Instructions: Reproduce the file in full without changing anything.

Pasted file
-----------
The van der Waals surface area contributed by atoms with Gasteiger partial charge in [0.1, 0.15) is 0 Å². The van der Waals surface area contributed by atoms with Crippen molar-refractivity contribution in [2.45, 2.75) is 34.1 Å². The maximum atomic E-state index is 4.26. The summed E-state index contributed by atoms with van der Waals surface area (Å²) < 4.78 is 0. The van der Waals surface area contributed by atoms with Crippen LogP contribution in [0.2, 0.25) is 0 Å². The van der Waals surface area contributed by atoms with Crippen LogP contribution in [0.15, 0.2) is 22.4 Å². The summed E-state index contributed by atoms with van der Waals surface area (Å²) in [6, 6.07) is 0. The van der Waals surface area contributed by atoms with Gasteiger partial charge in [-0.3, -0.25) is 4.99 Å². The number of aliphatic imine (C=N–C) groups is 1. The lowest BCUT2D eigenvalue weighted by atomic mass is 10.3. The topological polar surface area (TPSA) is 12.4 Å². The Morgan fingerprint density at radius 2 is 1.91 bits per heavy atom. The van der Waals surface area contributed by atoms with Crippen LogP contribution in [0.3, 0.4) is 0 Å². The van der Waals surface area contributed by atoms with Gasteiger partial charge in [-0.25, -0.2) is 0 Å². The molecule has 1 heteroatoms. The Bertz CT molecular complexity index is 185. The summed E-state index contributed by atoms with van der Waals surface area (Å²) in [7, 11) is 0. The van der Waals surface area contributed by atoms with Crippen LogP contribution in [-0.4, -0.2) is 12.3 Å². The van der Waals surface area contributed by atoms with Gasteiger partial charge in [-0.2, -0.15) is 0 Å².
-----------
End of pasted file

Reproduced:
The van der Waals surface area contributed by atoms with Gasteiger partial charge in [0.1, 0.15) is 0 Å². The van der Waals surface area contributed by atoms with Crippen molar-refractivity contribution in [2.45, 2.75) is 34.1 Å². The maximum atomic E-state index is 4.26. The summed E-state index contributed by atoms with van der Waals surface area (Å²) < 4.78 is 0. The van der Waals surface area contributed by atoms with Crippen LogP contribution in [0.2, 0.25) is 0 Å². The van der Waals surface area contributed by atoms with Crippen LogP contribution in [0.15, 0.2) is 22.4 Å². The summed E-state index contributed by atoms with van der Waals surface area (Å²) in [6, 6.07) is 0. The van der Waals surface area contributed by atoms with Gasteiger partial charge in [-0.3, -0.25) is 4.99 Å². The number of aliphatic imine (C=N–C) groups is 1. The lowest BCUT2D eigenvalue weighted by atomic mass is 10.3. The topological polar surface area (TPSA) is 12.4 Å². The Morgan fingerprint density at radius 2 is 1.91 bits per heavy atom. The van der Waals surface area contributed by atoms with Crippen LogP contribution in [0.3, 0.4) is 0 Å². The van der Waals surface area contributed by atoms with Gasteiger partial charge in [-0.25, -0.2) is 0 Å². The molecule has 1 heteroatoms. The Bertz CT molecular complexity index is 185. The summed E-state index contributed by atoms with van der Waals surface area (Å²) in [7, 11) is 0. The van der Waals surface area contributed by atoms with Crippen LogP contribution in [-0.4, -0.2) is 12.3 Å². The van der Waals surface area contributed by atoms with Gasteiger partial charge in [-0.2, -0.15) is 0 Å².